The Rev. Sharon Wright was ecstatic when she saw the announcement from Bishop Dindy Taylor in her inbox last week.
“Read your email!” she texted the Rev. David Jackson, her co-pastor at Emory United Methodist Church.
After months of uncertainty about how to resume both school and in-person worship amid rising coronavirus cases, many churches in Holston Conference have been busy the last two weeks reaching out to students and teachers and preparing to offer outdoor worship.
For Wright, the Aug. 10 email from Bishop Taylor permitting outdoor worship for churches that meet specific safety requirements couldn’t have come at a better time.
“This is a game changer for us,” Wright said. As interim chaplain at Emory & Henry College, she said the best time to engage students at Emory United Methodist Church is to snag them with free breakfast and worship on their first Sunday on campus.
A limited number of students, mostly freshman, will be moving into dorms at Emory & Henry on Friday, Aug. 14, Wright said. After Bishop Taylor’s announcement, Wright and Jackson scrambled to arrange outdoor worship “safely under the shade tree behind the chapel" this Sunday, Aug. 16.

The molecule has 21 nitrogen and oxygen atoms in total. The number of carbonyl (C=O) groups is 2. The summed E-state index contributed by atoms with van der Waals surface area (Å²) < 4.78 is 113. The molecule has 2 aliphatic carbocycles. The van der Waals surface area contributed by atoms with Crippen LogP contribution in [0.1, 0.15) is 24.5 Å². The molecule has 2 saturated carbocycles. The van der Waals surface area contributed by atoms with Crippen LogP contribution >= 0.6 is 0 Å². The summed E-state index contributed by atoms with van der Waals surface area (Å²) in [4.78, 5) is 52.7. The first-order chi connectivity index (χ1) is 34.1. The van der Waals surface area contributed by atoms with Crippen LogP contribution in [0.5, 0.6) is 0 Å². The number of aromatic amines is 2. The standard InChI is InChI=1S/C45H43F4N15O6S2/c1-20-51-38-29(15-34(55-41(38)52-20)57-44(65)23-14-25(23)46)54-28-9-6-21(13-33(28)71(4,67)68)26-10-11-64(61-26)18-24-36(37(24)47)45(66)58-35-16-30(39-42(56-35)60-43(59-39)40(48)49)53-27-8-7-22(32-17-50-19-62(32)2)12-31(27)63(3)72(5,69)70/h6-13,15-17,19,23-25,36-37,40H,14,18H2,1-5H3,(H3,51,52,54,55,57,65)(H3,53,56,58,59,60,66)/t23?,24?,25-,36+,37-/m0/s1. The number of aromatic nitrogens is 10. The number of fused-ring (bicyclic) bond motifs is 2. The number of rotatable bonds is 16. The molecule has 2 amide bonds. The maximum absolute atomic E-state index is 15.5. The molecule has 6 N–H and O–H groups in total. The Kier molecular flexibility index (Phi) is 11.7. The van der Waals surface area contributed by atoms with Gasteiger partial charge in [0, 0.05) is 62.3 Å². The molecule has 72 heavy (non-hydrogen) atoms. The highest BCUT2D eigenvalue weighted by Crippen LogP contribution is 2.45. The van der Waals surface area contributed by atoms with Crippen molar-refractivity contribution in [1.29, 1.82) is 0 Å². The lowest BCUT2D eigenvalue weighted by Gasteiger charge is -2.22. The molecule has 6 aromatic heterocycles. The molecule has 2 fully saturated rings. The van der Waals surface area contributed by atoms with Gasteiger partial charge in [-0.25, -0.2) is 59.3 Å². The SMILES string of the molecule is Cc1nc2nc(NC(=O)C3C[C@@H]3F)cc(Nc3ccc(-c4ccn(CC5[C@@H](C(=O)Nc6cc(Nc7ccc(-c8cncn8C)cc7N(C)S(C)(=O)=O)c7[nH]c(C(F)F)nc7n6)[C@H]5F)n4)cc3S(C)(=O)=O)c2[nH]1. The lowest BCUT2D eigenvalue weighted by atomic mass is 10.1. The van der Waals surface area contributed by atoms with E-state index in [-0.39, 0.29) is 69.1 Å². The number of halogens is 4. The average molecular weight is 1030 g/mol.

“For us, the thought of being a church on campus and not being able to reach out to the students in person was a little depressing,” Wright said. “We now have a shot at reaching the first-year students.”
Kimberly Davis said that she and other members at First United Methodist Church have been working all week to get ready for outdoor worship on Sunday, Aug. 16, in Bulls Gap, Tennessee. The congregation had to stop worshipping in person when COVID-19 cases spiked in the Mountain View District in early August.
“We plan to use our pavilion,” Davis said. “We are pressure washing, setting our benches apart, disinfecting, basically using the same rules as in the sanctuary.”
After the unexpected death of their pastor, the Rev. Wayne Bromberg, on June 26, the congregation has carried on and is in need of fellowship, Davis said. “We are very excited to be able to see each other again.”
Other churches also reported they are preparing to worship outside this Sunday. On Holston Conference's Facebook page, the Rev. Mark Huffine said Clintwood United Methodist Church in Virginia will be worshipping together for the first time since March. "Excited!" he said.
In Knoxville, the Rev. Samuel Ward said St. Mark United Methodist Church will be meeting under its oak tree this Sunday, "six feet away from each other, of course."
Centenary United Methodist Church in Erwin, Tennessee, has no immediate plans to return to in-person worship, but secretary Jessica Casey says the church recently acted on an unexpected opportunity to help local students.
Centenary was unable to offer a “backpack carnival” to the community as it has in recent years, Casey explained. When she received a Facebook message from a 15-year-old boy asking about the carnival, Casey did some checking with neighbors and learned the boy is the oldest of seven children.
“He plays the role of the parent and does jobs in town to take care of them,” she said.